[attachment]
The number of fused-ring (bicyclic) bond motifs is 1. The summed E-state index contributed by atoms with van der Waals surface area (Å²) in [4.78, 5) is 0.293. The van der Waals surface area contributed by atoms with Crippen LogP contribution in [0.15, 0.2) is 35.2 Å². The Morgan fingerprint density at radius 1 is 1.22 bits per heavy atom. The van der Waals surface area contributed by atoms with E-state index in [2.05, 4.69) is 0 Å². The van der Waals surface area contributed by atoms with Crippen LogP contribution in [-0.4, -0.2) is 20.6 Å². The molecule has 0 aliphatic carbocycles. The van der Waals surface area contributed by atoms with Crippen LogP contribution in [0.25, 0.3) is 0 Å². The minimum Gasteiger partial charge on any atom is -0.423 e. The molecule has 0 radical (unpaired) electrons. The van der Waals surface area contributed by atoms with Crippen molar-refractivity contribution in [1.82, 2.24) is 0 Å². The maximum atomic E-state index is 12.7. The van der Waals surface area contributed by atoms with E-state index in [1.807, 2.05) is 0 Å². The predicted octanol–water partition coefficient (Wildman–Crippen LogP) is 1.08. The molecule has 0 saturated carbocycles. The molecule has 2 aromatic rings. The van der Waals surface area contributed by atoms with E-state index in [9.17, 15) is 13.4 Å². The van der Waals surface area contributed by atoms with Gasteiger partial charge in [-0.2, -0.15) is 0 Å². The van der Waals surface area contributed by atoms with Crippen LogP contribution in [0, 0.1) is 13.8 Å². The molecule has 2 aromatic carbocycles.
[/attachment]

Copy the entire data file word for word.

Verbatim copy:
The number of fused-ring (bicyclic) bond motifs is 1. The summed E-state index contributed by atoms with van der Waals surface area (Å²) in [4.78, 5) is 0.293. The van der Waals surface area contributed by atoms with Crippen LogP contribution in [0.15, 0.2) is 35.2 Å². The Morgan fingerprint density at radius 1 is 1.22 bits per heavy atom. The van der Waals surface area contributed by atoms with E-state index in [2.05, 4.69) is 0 Å². The van der Waals surface area contributed by atoms with Crippen LogP contribution in [-0.4, -0.2) is 20.6 Å². The molecule has 0 aliphatic carbocycles. The van der Waals surface area contributed by atoms with Crippen LogP contribution in [0.25, 0.3) is 0 Å². The minimum Gasteiger partial charge on any atom is -0.423 e. The molecule has 0 radical (unpaired) electrons. The van der Waals surface area contributed by atoms with Crippen molar-refractivity contribution in [1.82, 2.24) is 0 Å². The maximum atomic E-state index is 12.7. The van der Waals surface area contributed by atoms with E-state index in [1.807, 2.05) is 0 Å². The predicted octanol–water partition coefficient (Wildman–Crippen LogP) is 1.08. The molecule has 0 saturated carbocycles. The molecule has 2 aromatic rings. The van der Waals surface area contributed by atoms with E-state index in [9.17, 15) is 13.4 Å². The van der Waals surface area contributed by atoms with Gasteiger partial charge in [-0.2, -0.15) is 0 Å². The van der Waals surface area contributed by atoms with Crippen LogP contribution in [0, 0.1) is 13.8 Å². The molecule has 2 aromatic carbocycles.